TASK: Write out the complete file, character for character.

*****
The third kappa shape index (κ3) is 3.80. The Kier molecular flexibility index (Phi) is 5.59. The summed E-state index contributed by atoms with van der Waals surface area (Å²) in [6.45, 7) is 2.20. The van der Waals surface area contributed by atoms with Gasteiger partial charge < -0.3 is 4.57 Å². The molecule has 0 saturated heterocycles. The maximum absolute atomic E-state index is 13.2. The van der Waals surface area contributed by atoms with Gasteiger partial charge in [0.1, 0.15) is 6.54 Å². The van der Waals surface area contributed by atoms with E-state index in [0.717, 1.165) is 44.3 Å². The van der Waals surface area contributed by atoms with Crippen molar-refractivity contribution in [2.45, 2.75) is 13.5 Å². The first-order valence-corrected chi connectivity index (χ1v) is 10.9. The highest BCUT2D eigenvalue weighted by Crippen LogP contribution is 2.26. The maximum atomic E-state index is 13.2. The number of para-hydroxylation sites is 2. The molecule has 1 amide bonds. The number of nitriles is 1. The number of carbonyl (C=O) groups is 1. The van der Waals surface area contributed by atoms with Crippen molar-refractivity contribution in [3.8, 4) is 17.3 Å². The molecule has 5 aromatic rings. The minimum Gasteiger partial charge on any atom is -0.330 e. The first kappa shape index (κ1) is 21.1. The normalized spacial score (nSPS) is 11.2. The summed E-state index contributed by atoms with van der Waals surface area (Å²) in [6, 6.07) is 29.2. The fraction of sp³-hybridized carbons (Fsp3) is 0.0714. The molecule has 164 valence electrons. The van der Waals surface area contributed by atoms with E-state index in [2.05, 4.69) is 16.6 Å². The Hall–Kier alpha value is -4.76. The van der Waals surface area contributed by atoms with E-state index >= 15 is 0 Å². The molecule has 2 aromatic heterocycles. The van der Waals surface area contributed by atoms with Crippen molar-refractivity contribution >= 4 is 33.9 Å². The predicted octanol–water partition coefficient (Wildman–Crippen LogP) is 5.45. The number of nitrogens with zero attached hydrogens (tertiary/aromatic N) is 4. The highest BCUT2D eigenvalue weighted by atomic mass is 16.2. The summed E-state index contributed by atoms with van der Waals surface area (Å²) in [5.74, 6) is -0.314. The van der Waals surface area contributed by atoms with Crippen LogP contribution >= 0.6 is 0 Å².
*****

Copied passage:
The third kappa shape index (κ3) is 3.80. The Kier molecular flexibility index (Phi) is 5.59. The summed E-state index contributed by atoms with van der Waals surface area (Å²) in [6.45, 7) is 2.20. The van der Waals surface area contributed by atoms with Gasteiger partial charge < -0.3 is 4.57 Å². The molecule has 0 saturated heterocycles. The maximum absolute atomic E-state index is 13.2. The van der Waals surface area contributed by atoms with Gasteiger partial charge in [0.1, 0.15) is 6.54 Å². The van der Waals surface area contributed by atoms with E-state index in [0.717, 1.165) is 44.3 Å². The van der Waals surface area contributed by atoms with Crippen molar-refractivity contribution in [2.45, 2.75) is 13.5 Å². The first-order valence-corrected chi connectivity index (χ1v) is 10.9. The highest BCUT2D eigenvalue weighted by Crippen LogP contribution is 2.26. The maximum atomic E-state index is 13.2. The number of para-hydroxylation sites is 2. The molecule has 1 amide bonds. The number of nitriles is 1. The number of carbonyl (C=O) groups is 1. The van der Waals surface area contributed by atoms with Crippen molar-refractivity contribution in [3.8, 4) is 17.3 Å². The molecule has 5 aromatic rings. The minimum Gasteiger partial charge on any atom is -0.330 e. The first kappa shape index (κ1) is 21.1. The normalized spacial score (nSPS) is 11.2. The summed E-state index contributed by atoms with van der Waals surface area (Å²) in [6, 6.07) is 29.2. The fraction of sp³-hybridized carbons (Fsp3) is 0.0714. The molecule has 164 valence electrons. The van der Waals surface area contributed by atoms with E-state index in [2.05, 4.69) is 16.6 Å². The Hall–Kier alpha value is -4.76. The van der Waals surface area contributed by atoms with E-state index >= 15 is 0 Å². The molecule has 2 aromatic heterocycles. The van der Waals surface area contributed by atoms with Crippen molar-refractivity contribution >= 4 is 33.9 Å². The predicted octanol–water partition coefficient (Wildman–Crippen LogP) is 5.45. The number of nitrogens with zero attached hydrogens (tertiary/aromatic N) is 4. The highest BCUT2D eigenvalue weighted by atomic mass is 16.2. The summed E-state index contributed by atoms with van der Waals surface area (Å²) in [5.74, 6) is -0.314. The van der Waals surface area contributed by atoms with Crippen LogP contribution >= 0.6 is 0 Å².